The beads are the key. It was something I learned from playing Command and Colors ancients: Colour coding sticks in the brain. I use the same basic pattern for everything. Red is poor, then comes green (usually average), then going up, blue, purple, black; yellow always means light troops; pink always means an addition - in the case of SoN it is either fine horses or full caissons. White and brown beads are reserve colours for 'specials'- in SoN white means unusually poor skirmishers (SK1). Beads do away with roster sheets (this saves soooo much prep time) and you can never forget what something is or misread it during play - everything is in front of you all of the time. Even Graham gets it: He's red/green colour blind.

Rob said...

I do like your coloured bead system for easy recognistion and cognition! I'm looking forward to hearing how this game plays out especially with an attack vs defence scenario. Yet to have my first proper game with SoN but hopefully I have a weekend organised with friends in a few weeks time - if I can just convince them...

Keith Flint said...

Thanks for these posts on SoN. The game looks very interesting and seems to have been received very well. As a Piquet player I can see how a card-driven game would appeal to you. Unfortunately, for me, 'card-driven' usually means 'no thanks'! I always think my games have quite enough randomness via the use of dice without having another layer.

The command system is interesting. It falls in line with a number of systems, often using command points or similar, which enable players to concentrate their efforts where most needed, whilst limiting what they can do overall. I sometimes question this ability of commanders to 'focus their attention where it is most needed'. Sounds a good game device but the claim it represents actual conditions is more questionable. How did the real commander know where he should focus his attention? Not knowing this was exactly the cause of many defeats, so perhaps giving this option to players isn't as 'realistic' as some would hope.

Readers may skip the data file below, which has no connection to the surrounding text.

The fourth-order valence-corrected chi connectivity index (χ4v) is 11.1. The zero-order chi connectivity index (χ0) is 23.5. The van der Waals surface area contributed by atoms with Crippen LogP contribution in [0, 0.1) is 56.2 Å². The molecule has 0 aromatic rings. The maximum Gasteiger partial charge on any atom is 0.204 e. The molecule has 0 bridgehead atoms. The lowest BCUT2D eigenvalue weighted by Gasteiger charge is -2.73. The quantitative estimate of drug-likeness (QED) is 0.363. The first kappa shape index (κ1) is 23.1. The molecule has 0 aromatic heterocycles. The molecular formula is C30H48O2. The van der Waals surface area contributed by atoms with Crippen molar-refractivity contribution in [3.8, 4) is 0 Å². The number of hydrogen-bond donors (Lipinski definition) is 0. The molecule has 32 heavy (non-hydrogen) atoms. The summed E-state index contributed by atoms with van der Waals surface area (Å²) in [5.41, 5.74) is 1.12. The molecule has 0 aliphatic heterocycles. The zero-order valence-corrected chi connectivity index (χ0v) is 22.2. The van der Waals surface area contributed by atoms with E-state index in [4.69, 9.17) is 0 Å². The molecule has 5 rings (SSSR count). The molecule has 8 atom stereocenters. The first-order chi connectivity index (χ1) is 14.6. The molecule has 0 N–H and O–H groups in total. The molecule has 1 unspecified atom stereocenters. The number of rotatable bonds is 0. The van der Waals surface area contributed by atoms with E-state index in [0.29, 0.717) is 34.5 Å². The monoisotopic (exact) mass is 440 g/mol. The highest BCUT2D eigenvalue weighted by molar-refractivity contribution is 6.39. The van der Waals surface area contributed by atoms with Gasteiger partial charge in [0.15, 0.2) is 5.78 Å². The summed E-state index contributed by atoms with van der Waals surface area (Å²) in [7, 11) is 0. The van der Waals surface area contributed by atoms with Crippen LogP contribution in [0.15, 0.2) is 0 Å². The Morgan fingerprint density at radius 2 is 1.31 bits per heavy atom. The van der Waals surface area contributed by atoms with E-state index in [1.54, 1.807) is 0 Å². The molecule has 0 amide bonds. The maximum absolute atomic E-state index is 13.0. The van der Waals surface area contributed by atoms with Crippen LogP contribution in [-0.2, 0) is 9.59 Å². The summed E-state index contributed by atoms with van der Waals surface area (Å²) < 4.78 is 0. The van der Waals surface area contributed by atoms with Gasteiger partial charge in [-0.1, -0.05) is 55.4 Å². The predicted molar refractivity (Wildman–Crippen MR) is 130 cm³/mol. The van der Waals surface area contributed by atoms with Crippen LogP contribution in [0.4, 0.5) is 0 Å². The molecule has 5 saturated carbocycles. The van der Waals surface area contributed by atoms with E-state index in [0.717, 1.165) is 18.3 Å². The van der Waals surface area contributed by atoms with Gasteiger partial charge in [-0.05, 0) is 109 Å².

For myself, staightforward rules that sometimes make units or brigades fail to act, or occasionally create surprise by having them act vigorously, seem to work better - and more simply.

Once again, thanks for a very valuable and considered assessment of these interesting rules.

Rob said...

A question... do you play your big / multi-player games with just the one deck of cards? When the deck runs out it's supposed to be nightfall and game end so with more units / players the deck should run out quicker i.e. more cards consumed per turn and therefore the deck being shuffled more frequently with cards removed permanently every time the deck is shuffled until there's none left (= nightfall). So do you use more than one pack (expensive), play this differently (how?), or not find it an issue?

Rob said...

A question if I may. Do you just use one deck of cards in your large multio-player games and if you do does it cause the deck to run out too soon i.e. not enough mpoves for the fighting to be completed? Or do you ignore the rule that when the deck runs out night falls and the battle ends?

JAMES ROACH said...

We found that the deck, with four players (two a side), meant that we were going through the deck in less than two turns. Consequently, instead of rolling for 1D6 discards a turn, we rolled 1D3.

The game doesn't work brilliantly for multi-player games. They are not collaborative enough for the [social] players here. SoN will probably be relegated to one on one games - which don't happen too often.

We are also finding attacks very difficult to co-ordinate, and skirmish power far too great - units are having to rally before getting to anything like volley range - if, with skirmishing being sooo effective, the players can be bothered to do it in the first place. In the big game seen here, we ended up giving a discipline save to all skirmish hits just to pull their teeth a little. This worked to an extent, was an easy change to make, and made moving closer, and withdrawing SK, to carry out volley fire more appealing. General opinion here is that Mr. Kinrade has made SK fire battle winning - which is neither historic or entertaining.